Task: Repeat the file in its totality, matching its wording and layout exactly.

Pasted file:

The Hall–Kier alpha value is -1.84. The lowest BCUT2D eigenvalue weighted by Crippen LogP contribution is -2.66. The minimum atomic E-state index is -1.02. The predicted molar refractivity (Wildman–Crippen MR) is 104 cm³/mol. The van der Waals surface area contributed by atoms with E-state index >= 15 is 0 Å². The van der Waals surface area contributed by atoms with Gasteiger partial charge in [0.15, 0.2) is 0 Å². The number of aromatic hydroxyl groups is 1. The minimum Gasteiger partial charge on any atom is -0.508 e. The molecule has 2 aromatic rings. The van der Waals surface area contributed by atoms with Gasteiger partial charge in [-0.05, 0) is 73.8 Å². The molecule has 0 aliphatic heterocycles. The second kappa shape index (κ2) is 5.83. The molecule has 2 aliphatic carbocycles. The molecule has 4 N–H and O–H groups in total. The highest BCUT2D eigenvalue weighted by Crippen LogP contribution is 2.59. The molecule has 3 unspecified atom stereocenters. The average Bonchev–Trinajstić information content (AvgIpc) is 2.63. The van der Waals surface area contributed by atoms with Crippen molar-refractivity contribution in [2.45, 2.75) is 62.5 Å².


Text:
The Hall–Kier alpha value is -1.84. The lowest BCUT2D eigenvalue weighted by Crippen LogP contribution is -2.66. The minimum atomic E-state index is -1.02. The predicted molar refractivity (Wildman–Crippen MR) is 104 cm³/mol. The van der Waals surface area contributed by atoms with E-state index >= 15 is 0 Å². The van der Waals surface area contributed by atoms with Gasteiger partial charge in [0.15, 0.2) is 0 Å². The number of aromatic hydroxyl groups is 1. The minimum Gasteiger partial charge on any atom is -0.508 e. The molecule has 2 aromatic rings. The van der Waals surface area contributed by atoms with Gasteiger partial charge in [-0.05, 0) is 73.8 Å². The molecule has 0 aliphatic heterocycles. The second kappa shape index (κ2) is 5.83. The molecule has 2 aliphatic carbocycles. The molecule has 4 N–H and O–H groups in total. The highest BCUT2D eigenvalue weighted by Crippen LogP contribution is 2.59. The molecule has 3 unspecified atom stereocenters. The average Bonchev–Trinajstić information content (AvgIpc) is 2.63. The van der Waals surface area contributed by atoms with Crippen molar-refractivity contribution in [2.45, 2.75) is 62.5 Å².